Shabbos HaGadol: The Great in the Small (March 2013)

Shabbos HaGadol takes its name from the phrase “Yom HaShem hagadol v’hanorah” in Malachi 3:23. (the day’s haftarah). The verse declares:

 “Behold, I will send you the prophet Elijah before the coming of the great and awesome Day of HaShem.” 

The Jewish mystical tradition connects the experience of enlightenment and revelation with the archetypal symbol of Elijah. When “he” is sent, “Eliyahu” is the revelation of gevurah and chesed in balance. He is both destructive zeal and healing comfort, the visitor at all circumcisions and (we hope) the guest at our seder. His zeal assists us in the burning out of our chametz and his encouragement overflows in the enheartening wine which we pour into his special cup at the seder. We open the door to him by remembering the poor in practical acts of tzedekah in the days before Pesach, and we hope that we have thus prepared a place in our lives for his visiting presence.

 The “great and awesome day” which we expect is actually always present, but in a few days time we will celebrate Passover , and on that festival we will attempt to connect the past in Egypt to the future in the rebuilt Jerusalem. We will be attempting to make that “Day” shine its reflection on our domestic celebration of Pesach.

 If we take Pesach as the celebration of the “reflection of the ultimate redemption” which is to come— that means that these last days of Passover preparation, and especially Shabbos HaGadol itself, might also be the time spoken of in the verse. If so, then now is the time for us to expect the spirit of Elijah to descend.

Shabbos HaGadol is a special opportunity to open the door to “Eliyahu” privately and personally in our contemplative thoughts so that we may share a double portion of Elijah’s spirit: The gevurah we need to cast out narrow-minded cynicism and proud self-importance—together with the gentle and healing chesed that shows us how to love HaShem and all His creations with all our heart, soul, and wealth.

This will enable us to see beyond appearances and realise that the “Great” is sometimes hidden in the small. (see I Kings 19:12)

Just as the great day of the final redemption is mirrored in the celebration of the apparently “smaller” festival day(s) of Pesach, and just as the flavour of the Olam HaBa is tasted in every Shabbos— so Shabbos HaGadol reminds us that our meeting with the “spirit of Eliyahu” may be hidden in smaller epiphanies.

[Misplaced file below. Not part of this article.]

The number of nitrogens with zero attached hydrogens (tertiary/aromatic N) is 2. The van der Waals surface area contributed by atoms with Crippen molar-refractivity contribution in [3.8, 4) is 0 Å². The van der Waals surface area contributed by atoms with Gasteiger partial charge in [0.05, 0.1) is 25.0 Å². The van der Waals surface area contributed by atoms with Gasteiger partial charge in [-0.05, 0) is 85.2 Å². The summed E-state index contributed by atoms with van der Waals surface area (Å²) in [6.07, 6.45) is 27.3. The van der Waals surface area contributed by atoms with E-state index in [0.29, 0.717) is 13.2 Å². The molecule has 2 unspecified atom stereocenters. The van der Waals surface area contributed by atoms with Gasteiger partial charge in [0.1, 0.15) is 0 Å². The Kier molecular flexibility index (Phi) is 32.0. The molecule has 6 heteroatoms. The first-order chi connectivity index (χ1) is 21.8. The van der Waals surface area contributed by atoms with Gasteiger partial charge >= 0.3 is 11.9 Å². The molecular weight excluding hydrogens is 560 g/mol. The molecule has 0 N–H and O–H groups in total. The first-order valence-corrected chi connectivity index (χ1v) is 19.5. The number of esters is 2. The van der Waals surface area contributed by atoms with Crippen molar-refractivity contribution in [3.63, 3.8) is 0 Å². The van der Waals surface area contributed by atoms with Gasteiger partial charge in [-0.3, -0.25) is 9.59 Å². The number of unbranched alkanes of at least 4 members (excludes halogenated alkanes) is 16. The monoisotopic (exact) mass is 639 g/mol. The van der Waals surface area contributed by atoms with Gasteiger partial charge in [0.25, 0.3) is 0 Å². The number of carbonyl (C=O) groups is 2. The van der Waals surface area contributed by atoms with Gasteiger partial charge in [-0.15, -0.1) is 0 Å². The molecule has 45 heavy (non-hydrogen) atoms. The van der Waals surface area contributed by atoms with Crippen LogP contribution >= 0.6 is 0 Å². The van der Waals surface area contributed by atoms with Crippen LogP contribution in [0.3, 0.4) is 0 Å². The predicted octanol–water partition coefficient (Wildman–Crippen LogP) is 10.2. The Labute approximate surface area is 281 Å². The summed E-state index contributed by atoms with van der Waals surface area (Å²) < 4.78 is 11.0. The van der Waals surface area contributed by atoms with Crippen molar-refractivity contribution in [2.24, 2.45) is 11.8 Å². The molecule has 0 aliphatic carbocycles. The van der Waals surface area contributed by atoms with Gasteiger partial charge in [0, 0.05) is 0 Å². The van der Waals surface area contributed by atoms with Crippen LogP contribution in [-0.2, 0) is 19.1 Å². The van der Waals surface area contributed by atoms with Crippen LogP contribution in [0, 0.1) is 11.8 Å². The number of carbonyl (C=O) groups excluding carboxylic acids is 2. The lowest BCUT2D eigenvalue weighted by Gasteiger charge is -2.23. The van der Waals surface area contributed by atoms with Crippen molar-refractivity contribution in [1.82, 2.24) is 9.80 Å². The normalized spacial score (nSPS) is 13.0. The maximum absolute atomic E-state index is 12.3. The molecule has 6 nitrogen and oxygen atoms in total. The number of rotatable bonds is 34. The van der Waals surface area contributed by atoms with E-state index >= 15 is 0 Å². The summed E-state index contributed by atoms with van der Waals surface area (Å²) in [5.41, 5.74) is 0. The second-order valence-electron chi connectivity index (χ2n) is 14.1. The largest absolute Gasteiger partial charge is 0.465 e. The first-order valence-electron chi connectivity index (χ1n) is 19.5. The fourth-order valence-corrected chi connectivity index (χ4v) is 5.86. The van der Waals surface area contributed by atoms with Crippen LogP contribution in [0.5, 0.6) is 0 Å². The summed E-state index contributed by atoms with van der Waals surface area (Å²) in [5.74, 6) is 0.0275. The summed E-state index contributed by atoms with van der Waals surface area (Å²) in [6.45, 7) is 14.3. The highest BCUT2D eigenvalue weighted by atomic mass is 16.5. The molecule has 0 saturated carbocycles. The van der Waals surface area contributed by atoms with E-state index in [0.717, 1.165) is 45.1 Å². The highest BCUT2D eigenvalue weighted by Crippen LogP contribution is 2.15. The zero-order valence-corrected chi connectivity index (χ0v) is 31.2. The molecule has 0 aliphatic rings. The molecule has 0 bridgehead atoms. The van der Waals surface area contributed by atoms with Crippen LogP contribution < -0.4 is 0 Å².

Shabbos HaGadol is “great” because it is a chance to encounter Eliyahu "privately" (as it were) as he walks towards us on his way to our seder and it is a chance to see that his tutelage is often a kind of seed concealed in the “small” and apparently mundane and insignificant.

This year, Shabbos HaGadol coincides with our reading of Parshas Tzav— and one of the passages in that parshah describes the ritual of taking out the ashes from under the altar. Basically this is just a very menial task, but it was so coveted that certain priests in later days used to race and fight for the privilege. Many commentators have pointed out that the deep message of this section of the parshah is that the ordinary events in our life are JUST as valuable as the apparently "Holy" ones.

The apparently insignificant progress we make in our ordinary observance of the mitzvos may achieve more than we can dream, and our positive and generous responses to the Providential events which we encounter may be much more than just small acts of devotion,worship, and charity: They may actually be the keys which open the door to the great expanse of Gilui Eliyahu, the Revelation of Elijah. In the days before Pesach, the door of this opportunity is right before us. We are told that Elijah is to be sent to us before this great day - May we meet him, and greet him, and be greeted in return. 

March 21 2013